May The British Spirit Of Entrepreneurship Continue To Shine Bright

18/10/2016 12:18

As founder of the UK's most active small business network, I hear from and meet with small businesses every day. In the decade in which Enterprise Nation has been in business, we've reported that these small businesses feel confident and optimistic about the future. But I'm beginning to doubt that premise.

That's why we've called together 14 small business bodies to form the Small Business Taskforce. It's time to work a little harder to ensure the voice of small business is heard in policy making and to argue for the entrepreneurial conditions that have helped start-ups thrive in the past five years, to remain intact.

The UK has become one of the best places in the world to start and grow a business. The Global Entrepreneurship Monitor puts the UK at number one in Europe and number four globally. This has not happened by chance. It's not the by-product of an under-employed workforce trying to get by. It happened because of the comparatively low costs of  start-up  entry,  accessible  technology,  a flexible economy and  a positive  attitude  towards self-starters and entrepreneurship; from the media, large corporates,  and government.  

We want to make sure all this hard work does not go to waste and that the Government takes the time to listen to the smallest firms as it begins to set new parameters for migrant workers, new budgets and new trade deals. We need to be included.

As  organisations  representing small businesses of all shapes and sizes, reflecting the new world of work,  from  every region, we are committed to ensuring  the UK retains this leading global  entrepreneurship position.  

Our alliance comprises the Forum of Private Business, Enterprise Nation, the ICAEW, the RSA, Coadec, The Entrepreneurs Network, the Centre for Entrepreneurs, EISA, IPSE, GEW, National Enterprise Network, Bright Ideas Trust, NACUE and Social Enterprise UK.

This diverse group includes think tanks, research bodies, coders, social enterprises, those that represent the self-employed as well as small business groups.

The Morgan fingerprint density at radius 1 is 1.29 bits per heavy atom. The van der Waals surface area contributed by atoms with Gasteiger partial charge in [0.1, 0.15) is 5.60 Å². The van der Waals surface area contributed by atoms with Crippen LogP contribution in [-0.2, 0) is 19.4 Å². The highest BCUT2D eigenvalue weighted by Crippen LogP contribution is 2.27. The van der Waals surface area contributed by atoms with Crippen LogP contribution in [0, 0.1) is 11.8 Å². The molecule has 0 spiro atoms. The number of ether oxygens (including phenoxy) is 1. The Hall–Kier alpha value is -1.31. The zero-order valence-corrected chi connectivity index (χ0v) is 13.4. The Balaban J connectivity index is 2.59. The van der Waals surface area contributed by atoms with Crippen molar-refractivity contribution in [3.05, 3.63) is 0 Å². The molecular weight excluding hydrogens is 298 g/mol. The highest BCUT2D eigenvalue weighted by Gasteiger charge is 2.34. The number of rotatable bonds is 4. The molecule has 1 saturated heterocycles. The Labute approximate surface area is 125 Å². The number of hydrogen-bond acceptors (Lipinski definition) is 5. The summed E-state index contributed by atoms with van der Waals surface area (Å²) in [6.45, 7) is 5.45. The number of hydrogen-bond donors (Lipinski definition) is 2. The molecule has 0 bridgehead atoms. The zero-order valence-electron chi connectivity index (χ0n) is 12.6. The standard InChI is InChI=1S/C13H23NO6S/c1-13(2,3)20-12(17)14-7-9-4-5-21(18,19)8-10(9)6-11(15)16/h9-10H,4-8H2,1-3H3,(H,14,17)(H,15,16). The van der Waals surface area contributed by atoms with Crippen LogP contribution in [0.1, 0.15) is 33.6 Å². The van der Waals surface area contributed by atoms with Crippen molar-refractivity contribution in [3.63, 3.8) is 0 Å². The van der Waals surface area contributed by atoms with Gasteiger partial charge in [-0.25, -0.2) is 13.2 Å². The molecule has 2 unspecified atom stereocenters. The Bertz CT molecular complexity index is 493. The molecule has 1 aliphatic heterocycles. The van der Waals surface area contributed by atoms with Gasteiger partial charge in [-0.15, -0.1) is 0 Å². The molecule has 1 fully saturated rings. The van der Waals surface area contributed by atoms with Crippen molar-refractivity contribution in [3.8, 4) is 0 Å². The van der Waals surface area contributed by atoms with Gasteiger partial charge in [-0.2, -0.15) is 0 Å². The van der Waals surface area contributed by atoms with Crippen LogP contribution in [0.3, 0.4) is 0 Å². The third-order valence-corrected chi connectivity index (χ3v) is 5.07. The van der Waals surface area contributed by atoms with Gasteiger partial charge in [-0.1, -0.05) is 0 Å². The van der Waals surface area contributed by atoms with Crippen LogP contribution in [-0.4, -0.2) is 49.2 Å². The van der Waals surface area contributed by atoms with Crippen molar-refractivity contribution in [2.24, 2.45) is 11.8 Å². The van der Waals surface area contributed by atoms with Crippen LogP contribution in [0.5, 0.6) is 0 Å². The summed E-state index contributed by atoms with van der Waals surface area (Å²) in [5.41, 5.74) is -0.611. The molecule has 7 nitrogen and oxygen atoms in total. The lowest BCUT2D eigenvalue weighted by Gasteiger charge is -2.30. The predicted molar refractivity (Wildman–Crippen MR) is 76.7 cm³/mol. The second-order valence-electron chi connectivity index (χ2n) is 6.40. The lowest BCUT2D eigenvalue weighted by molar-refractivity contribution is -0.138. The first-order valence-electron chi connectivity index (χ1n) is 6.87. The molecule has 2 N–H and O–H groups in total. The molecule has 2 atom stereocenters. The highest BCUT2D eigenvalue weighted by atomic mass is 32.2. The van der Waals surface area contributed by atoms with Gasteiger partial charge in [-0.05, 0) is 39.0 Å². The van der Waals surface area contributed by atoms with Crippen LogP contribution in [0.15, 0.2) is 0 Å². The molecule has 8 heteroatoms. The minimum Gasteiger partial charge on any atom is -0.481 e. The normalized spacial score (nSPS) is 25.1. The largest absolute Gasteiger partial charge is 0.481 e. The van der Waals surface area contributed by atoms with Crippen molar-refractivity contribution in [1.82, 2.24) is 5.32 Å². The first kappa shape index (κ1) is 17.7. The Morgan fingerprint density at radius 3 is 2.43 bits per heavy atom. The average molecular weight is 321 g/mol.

Together, we represent over  a million  businesses and recognise  that there are key  factors  that  have enabled  them  to flourish.  We want to know that those negotiating Britain's future can ensure these conditions remain in place, as Brexit deals are negotiated and a new government makes its mark.   To achieve that, we feel  work and commitment is required around:

Flexible workforce   
We call on the Government to  provide  clear and unequivocal reaffirmation of the long-term residence rights of EU citizens currently working in the UK.   We also call for the Government to commit to keeping our labour market flexible which gives the UK a real comparative advantage over our European competitors.

Workable tax regime  
While the Government has already committed to a lowering of Corporation Tax, we call for a commitment to  no increases to National Insurance,  and  agreement from departments that consultation will continue to be carried out with those representing small firms ahead of introducing any further tax changes. For example quarterly  digital tax data and any potential exemptions and reforms to Corporation Tax.  

Accessible business support 
Many variations of support have been introduced over the  years, from Business Link to Growth Vouchers and Growth Accelerator.  A percentage of these  programmes  have been underpinned  by EU funds. We would like to see a review  of funding available for business support and plans for its expenditure.  

International trade  for all  
One in five small firms currently exports. Exporting increases productivity and leads to employment and growth. But while Brexit has brought opportunity, it has brought complication and a squeeze on margins for some of the smallest firms. There has never been a more critical time to encourage  British firms to take their business to the world and offer help to navigate new issues. We recommend government experiments with export support,  for the smallest of firms,  in the form of Export Vouchers and Export Tax Credits, and rapidly  show  progress on trade deals with  countries  eager to  do business  including the US, China, Australia and New Zealand.  

Consultation with small business  
To ensure that small business views are taken into account in trade deals and domestic policy, we have formed a Small Business Taskforce to offer government a  clear  route to  over a million small businesses and self-employed individuals in a single vehicle.

The taskforce jointly makes these five recommendations and is prepared to help the Government work on fresh plans of what business support and procurement could look like in a post-Brexit world.   We are in tandem working on policy recommendations to share with Government.

We welcome the opportunity to work closely with Government to ensure  the  small  business base  of Britain can continue to prosper, delivering economic and social returns to our country.

We're writing to MPs and to the Prime Minister Theresa May - and everyone who will listen. We hope this will mean the Government listens to the voice of a million small businesses as it moves into its next phase of tough Brexit decisions.